5 questions with former Alabama QB AJ McCarron before his first NFL start
Things may change after he’s been through the process a few times, but Cincinnati Bengals quarterback AJ McCarron seemed to enjoy his first mid-week press conference Wednesday ahead of his first NFL start Sunday at San Francisco.
Whereas Andy Dalton tries to say as little as possible during his weekly sessions, McCarron was effusive, entertaining and enlightening.
Here are some of the highlights from his first trip to the podium:
Q: An Alabama quarterback hasn’t won in NFL since 1987, does that motivate you?
A: No. Alabama’s Alabama. The Cincinnati Bengals — that’s why I’m here now. I’m worried about winning this game for the North championship. That’s my No. 1 priority. I’m worried about these guys. As for the history: that’s history, so I’m not worried about that.
Q: How much have you heard from friends and former teammates since Sunday?
A: I’ve heard a ton. I kind of feel like a jerk sometimes because I haven’t been able to respond to everybody. I kind of wish there was a thing where you could highlight everyone and send a group message. But, it’s just hard. If they see this, tell them I really appreciate everything – from the people back in Mobile, (Ala.) all the praise I’ve been getting, it just makes you feel proud. I really appreciate it and am very thankful and humbled by this whole process. I’m just blessed, so I really appreciate it.
Q: Do you remember your first start at Alabama?
A: Yeah, it was against Kent State. I had two touchdowns (actually one), two interceptions – almost the same as Pittsburgh, but we won. I was kind of splitting time with Phillip (Sims), and Coach told me I had the nod to start that game. I knew we had a great team then. Both of my interceptions were just bad luck. I don’t think I had any bad interceptions, like Sunday. It was just an unreal experience, kind of like Sunday was. I guess in college I knew I was about to play and I was trying to make sure I wasn’t too cold or too hot, didn’t have too much on or not enough, so it was a little different than being thrown in there. It was just a great experience and it led to some fun times.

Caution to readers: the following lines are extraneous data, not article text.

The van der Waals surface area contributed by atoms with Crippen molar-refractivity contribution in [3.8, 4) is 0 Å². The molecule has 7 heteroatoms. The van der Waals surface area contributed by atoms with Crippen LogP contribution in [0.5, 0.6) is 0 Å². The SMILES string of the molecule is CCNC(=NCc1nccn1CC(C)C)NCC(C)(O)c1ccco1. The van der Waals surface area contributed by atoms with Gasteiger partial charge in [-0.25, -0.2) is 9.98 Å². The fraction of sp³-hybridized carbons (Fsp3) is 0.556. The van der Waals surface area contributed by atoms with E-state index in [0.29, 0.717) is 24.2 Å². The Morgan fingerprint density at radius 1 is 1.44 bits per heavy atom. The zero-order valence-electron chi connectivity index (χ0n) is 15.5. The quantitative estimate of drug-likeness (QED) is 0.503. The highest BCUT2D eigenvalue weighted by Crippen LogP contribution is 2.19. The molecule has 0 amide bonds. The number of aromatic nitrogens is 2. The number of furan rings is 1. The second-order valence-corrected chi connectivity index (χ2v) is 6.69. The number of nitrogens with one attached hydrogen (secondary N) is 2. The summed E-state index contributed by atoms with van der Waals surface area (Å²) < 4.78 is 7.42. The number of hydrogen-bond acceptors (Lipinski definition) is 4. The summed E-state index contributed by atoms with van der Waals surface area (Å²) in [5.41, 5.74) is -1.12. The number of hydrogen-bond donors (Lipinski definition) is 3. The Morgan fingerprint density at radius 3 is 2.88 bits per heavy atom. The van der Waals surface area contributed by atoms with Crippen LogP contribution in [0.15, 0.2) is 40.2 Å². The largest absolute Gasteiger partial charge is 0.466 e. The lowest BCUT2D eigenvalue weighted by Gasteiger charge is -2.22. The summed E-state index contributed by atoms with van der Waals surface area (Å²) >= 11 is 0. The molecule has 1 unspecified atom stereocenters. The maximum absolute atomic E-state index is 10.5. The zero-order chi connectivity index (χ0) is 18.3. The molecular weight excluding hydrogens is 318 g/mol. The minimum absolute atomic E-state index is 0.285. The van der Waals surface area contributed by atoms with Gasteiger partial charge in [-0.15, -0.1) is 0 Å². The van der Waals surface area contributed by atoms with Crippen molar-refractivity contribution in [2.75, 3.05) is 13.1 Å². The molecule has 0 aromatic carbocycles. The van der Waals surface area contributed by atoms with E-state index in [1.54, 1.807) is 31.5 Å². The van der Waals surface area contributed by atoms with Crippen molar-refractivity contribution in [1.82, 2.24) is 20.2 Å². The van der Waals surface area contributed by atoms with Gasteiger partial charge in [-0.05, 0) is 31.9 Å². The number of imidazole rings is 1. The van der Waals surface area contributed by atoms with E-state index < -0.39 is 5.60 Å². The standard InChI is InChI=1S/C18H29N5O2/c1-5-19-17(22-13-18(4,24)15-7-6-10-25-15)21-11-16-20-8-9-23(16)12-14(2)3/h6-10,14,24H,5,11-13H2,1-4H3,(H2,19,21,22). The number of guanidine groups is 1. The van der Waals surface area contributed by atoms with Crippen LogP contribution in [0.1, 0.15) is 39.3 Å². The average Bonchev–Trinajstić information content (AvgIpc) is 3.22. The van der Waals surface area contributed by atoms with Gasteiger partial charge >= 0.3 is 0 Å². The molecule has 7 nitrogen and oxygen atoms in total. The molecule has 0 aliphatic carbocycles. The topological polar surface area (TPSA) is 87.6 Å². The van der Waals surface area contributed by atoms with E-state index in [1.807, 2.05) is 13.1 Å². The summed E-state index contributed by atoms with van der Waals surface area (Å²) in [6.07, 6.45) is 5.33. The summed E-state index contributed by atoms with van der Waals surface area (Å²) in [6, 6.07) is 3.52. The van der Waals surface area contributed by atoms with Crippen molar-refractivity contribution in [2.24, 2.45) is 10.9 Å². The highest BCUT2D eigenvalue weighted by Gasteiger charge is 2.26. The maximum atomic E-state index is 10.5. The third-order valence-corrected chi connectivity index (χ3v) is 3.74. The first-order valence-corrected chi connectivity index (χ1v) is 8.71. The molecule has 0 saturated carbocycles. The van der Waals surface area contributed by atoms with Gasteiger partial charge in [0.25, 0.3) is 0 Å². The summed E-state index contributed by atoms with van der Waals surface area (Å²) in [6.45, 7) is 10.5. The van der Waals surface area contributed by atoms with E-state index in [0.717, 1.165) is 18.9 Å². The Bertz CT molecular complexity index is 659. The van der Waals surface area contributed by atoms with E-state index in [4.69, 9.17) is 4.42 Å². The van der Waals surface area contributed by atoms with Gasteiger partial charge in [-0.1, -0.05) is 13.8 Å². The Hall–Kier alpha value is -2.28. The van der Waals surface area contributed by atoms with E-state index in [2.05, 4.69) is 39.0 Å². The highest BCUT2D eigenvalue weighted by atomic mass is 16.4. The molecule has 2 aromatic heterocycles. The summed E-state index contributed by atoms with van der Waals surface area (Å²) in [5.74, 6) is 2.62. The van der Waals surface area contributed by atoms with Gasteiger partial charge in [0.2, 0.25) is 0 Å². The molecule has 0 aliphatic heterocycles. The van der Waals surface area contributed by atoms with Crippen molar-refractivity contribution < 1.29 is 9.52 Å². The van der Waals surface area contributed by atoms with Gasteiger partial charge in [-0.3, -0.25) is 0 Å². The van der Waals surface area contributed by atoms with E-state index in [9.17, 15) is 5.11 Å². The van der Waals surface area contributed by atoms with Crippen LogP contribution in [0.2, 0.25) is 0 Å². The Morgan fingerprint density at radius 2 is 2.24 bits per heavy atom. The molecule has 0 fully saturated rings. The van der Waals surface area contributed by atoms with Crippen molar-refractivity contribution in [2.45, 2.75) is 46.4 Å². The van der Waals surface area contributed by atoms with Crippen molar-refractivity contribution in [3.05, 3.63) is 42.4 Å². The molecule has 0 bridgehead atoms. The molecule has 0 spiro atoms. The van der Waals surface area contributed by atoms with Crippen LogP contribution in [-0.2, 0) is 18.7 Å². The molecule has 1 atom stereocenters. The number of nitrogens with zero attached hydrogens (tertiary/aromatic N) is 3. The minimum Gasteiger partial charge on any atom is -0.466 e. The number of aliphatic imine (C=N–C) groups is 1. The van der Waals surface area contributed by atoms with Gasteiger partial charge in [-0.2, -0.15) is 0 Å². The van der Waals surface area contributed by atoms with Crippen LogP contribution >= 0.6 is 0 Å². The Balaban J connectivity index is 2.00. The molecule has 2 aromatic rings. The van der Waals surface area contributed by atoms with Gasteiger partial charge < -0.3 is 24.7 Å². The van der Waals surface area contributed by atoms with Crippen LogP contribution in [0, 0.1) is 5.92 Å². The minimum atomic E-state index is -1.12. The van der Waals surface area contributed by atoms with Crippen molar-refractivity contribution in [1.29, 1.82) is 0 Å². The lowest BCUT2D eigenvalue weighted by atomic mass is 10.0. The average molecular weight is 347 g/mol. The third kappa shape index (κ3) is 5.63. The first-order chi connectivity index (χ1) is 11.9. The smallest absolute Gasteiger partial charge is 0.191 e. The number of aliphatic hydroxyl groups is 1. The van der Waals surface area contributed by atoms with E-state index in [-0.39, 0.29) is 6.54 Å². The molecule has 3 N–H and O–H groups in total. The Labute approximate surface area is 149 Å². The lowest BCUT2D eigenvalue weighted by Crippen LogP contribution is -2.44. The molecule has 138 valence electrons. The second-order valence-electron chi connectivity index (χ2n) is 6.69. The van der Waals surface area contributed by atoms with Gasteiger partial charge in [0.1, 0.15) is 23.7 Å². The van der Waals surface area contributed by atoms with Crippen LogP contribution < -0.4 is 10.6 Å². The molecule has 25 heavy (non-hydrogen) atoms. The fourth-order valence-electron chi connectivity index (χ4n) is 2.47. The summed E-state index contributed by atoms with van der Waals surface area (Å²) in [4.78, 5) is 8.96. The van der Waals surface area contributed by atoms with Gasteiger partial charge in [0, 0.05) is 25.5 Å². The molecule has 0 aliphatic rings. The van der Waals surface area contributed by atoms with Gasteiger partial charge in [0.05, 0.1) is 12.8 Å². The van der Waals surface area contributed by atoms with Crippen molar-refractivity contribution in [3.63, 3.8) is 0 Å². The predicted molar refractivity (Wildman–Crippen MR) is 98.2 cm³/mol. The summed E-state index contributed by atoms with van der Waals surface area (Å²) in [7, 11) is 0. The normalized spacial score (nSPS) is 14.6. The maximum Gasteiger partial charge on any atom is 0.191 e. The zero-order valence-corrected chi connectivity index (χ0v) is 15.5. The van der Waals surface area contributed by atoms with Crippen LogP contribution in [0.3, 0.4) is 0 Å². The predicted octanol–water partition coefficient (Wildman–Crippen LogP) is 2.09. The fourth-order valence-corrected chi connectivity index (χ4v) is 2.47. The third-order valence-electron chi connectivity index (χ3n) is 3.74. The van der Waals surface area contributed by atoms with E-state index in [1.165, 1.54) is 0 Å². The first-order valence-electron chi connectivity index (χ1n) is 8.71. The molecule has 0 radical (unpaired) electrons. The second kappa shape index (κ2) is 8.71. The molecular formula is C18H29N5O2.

Q: Do you remember your first game, when you were 3 years old?
A: No, but my favorite play from when I was younger – not to ramble on with useless stuff, but – it was toward the end of the game and we called a QB sneak, and literally the whole line and the defensive line created a horseshoe. Just like a big ‘U’ and no one was going anywhere. And I was just standing there, running like this (in place). I turned and looked around, and my running back is standing behind me, and he’s just looking at me. And we were little kids, so I decided to run out of the horseshoe backwards, and everyone just stayed right there, and no one ever saw me, and I ran down the sidelines. Then, the fastest kid in the park league caught me. I was 40 yards in front of him, and he hawks me down, catches me at the one-inch line. I’m like, ‘You’re not going to let me score?’ I remember that.
Q: Everyone has a take on what leadership is. What’s yours?
A: I think you can lead by all different ways. Mine, I just feel like I always play the game with passion. I try to get everybody else to show a side of them they might not want to show or might not show all the time. Show a little excitement, do a little crazy dance, do something. So I kind of told A.J. (Green) that, and then he punts the ball (kicked McCarron’s first TD pass ball into the stands). I wish I had taken that back (laughs), but that’s the way I’ve always played the game before. Brett Favre is my favorite quarterback of all time. It’s not just because of all his decision-making, but the way he played the game. That’s what I love about the game, because it’s a game. Yes we get paid a great amount and it’s a blessing, but at the end of the day, it’s a game, and you have to play it like you’re a kid in the backyard just having fun.
— By Jay Morrison, Special for The Atlanta Journal-Constitution